Egypt crisis: Hosni Mubarak refuses to quit
Hosni Mubarak has provoked fury among Egypt's protesters by handing over some powers to his deputy but pledging once again to stay in office.
10:23PM GMT 10 Feb 2011 TELEGRAPH
At the end of a dramatic day which saw the powerful army pledge to give Egypts protest movement all it wanted and and so fired expectations that the president would end his 30 year rule, Mr Mubarak instead said on tv again that he would stay on till September.
The protesters were chanting in dismay even midway through the speech as they realised they had been feeding on false hopes all afternoon.
Earlier in the day, the army appeared to be enacting a military coup and announced that the people’s wishes would be met. The main demand of the crowds, however, has been the departure of Mr Mubarak.
When they gathered around the television in Tahrir Square not long before midnight, the democracy protesters were sure Mr Mubarak was about to step down. Most had been celebrating for hours, and many had brought their children to witness history being made.
Arabic television had already told them that the army would step in to provide an interim president.But in a long statement the president ceded unspecified control to his vice-president and repeated that he would remain in his post until elections could be organised in September.
The Egyptian ambassador to the United States said Omar Suleiman is now the "de facto head of state".
Western powers were once again caught off guard by rapidly changing events in Egypt.
Having pushed the Egyptian regime hard for an "orderly transition" to genuine democracy, Mr Mubarak's stubbornness was a blow to the credibility of the Obama administration.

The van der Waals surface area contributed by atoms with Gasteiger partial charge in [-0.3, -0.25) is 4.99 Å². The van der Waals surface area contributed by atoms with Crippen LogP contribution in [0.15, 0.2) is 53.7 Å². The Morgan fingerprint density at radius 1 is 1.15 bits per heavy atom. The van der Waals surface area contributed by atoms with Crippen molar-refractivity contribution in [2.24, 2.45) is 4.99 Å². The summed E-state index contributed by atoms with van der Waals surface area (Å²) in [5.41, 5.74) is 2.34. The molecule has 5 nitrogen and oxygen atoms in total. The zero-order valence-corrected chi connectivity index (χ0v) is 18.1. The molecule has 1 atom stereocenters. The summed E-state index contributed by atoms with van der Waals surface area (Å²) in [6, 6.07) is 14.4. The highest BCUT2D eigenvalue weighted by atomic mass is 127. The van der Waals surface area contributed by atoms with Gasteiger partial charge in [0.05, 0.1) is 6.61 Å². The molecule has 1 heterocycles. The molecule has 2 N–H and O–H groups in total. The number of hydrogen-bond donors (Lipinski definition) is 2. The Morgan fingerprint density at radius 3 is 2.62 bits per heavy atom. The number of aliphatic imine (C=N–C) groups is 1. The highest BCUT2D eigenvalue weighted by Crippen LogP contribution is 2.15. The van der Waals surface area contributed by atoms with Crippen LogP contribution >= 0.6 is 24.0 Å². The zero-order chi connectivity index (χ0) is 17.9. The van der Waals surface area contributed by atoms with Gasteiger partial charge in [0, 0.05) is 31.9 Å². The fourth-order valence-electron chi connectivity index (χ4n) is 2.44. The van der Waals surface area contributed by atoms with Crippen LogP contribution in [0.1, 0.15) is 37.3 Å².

US President Barack Obama said: "The Egyptian people have been told that there was a transition of authority, but it is not yet clear that this transition is immediate, meaningful or sufficient.
"Too many Egyptians remain unconvinced that the government is serious about a genuine transition to democracy, and it is the responsibility of the government to speak clearly to the Egyptian people and the world."
Mohamed ElBaradei, a key leader of the Egyptian opposition, wrote on Twitter: "Egypt will explode. Army must save country now".
Mr Mubarak said he was transferring presidential prerogatives to his newly appointed vice-president Mr Suleiman, but said he planned to “bear his responsibilities” as long as his heart was beating.
Foreign Secretary William Hague said it was "not immediately clear" exactly which powers had been transferred to Mr Suleiman.
He called for “an urgent but orderly transition to a more broadly-based government”.
Always dourly confident, never showing a trace of doubt about his lifetime achievements, Mr Mubarak posed as a benign and tireless leader protecting the security and stability of his country and serving the welfare of its people.
However, those in Tahrir Square were dumbfounded by the president’s latest address.
“I am too angry to translate what he said,” one protester said as they made their way to the palace. “Surely he knows it is over for him now. Why is he doing this?”
Immediately after Mr Mubarak's speech, Mr Suleiman called on the protesters to "go home" and asked Egyptians to "unite and look to the future".
Mr Mubarak’s supporters can argue that he saved Egypt from chaos after militants assassinated his predecessor in 1981, kept Egypt out of wars, restored relations with the Arab world after the 1979 peace treaty with Israel and, after long delays, allowed his government to open up the economy to stimulate growth.
He also managed to suppress a long Islamist insurgency in southern Egypt in the 1990s after 1,200 people were killed.
But Mr Mubarak’s stubborn failure to change the corrupt and authoritarian political system he inherited finally caught up with him when he surrendered his powers to Mr Suleiman.
Ten days earlier he had been forced to promise he would step down before a presidential election due in September and to name a deputy for the first time since he took office.
In the last 17 days of tumultuous protests in Cairo and across the country, up to 300 people may have been killed, most of them by Mr Mubarak’s riot police.
The violence did not deter the crowds of demonstrators occupying Cairo’s Tahrir Square, who have stuck doggedly to a simple demand: Mubarak must go and go now.
“Uninstalling dictator ... 99% complete,” tweeted one Egyptian, Adel Shehadeh, hours before Mr Mubarak’s speech.